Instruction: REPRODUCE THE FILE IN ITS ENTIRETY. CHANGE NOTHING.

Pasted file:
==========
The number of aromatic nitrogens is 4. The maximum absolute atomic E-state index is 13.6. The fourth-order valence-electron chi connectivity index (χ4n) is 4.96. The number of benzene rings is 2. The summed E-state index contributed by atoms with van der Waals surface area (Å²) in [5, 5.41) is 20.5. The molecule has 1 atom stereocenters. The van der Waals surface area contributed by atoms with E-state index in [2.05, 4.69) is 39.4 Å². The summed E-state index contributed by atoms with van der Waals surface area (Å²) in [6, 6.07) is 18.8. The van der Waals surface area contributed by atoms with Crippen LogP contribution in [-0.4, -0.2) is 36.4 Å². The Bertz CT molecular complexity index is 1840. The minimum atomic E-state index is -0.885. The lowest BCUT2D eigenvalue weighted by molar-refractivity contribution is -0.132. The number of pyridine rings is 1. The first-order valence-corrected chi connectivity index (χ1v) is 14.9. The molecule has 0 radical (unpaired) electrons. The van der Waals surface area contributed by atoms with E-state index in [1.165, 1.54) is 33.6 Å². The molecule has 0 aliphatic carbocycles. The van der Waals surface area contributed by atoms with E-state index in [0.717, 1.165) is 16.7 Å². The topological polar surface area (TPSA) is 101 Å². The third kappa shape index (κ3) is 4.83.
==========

The number of aromatic nitrogens is 4. The maximum absolute atomic E-state index is 13.6. The fourth-order valence-electron chi connectivity index (χ4n) is 4.96. The number of benzene rings is 2. The summed E-state index contributed by atoms with van der Waals surface area (Å²) in [5, 5.41) is 20.5. The molecule has 1 atom stereocenters. The van der Waals surface area contributed by atoms with E-state index in [2.05, 4.69) is 39.4 Å². The summed E-state index contributed by atoms with van der Waals surface area (Å²) in [6, 6.07) is 18.8. The van der Waals surface area contributed by atoms with Crippen LogP contribution in [-0.4, -0.2) is 36.4 Å². The Bertz CT molecular complexity index is 1840. The minimum atomic E-state index is -0.885. The lowest BCUT2D eigenvalue weighted by molar-refractivity contribution is -0.132. The number of pyridine rings is 1. The first-order valence-corrected chi connectivity index (χ1v) is 14.9. The molecule has 0 radical (unpaired) electrons. The van der Waals surface area contributed by atoms with E-state index in [1.165, 1.54) is 33.6 Å². The molecule has 0 aliphatic carbocycles. The van der Waals surface area contributed by atoms with E-state index in [0.717, 1.165) is 16.7 Å². The topological polar surface area (TPSA) is 101 Å². The third kappa shape index (κ3) is 4.83.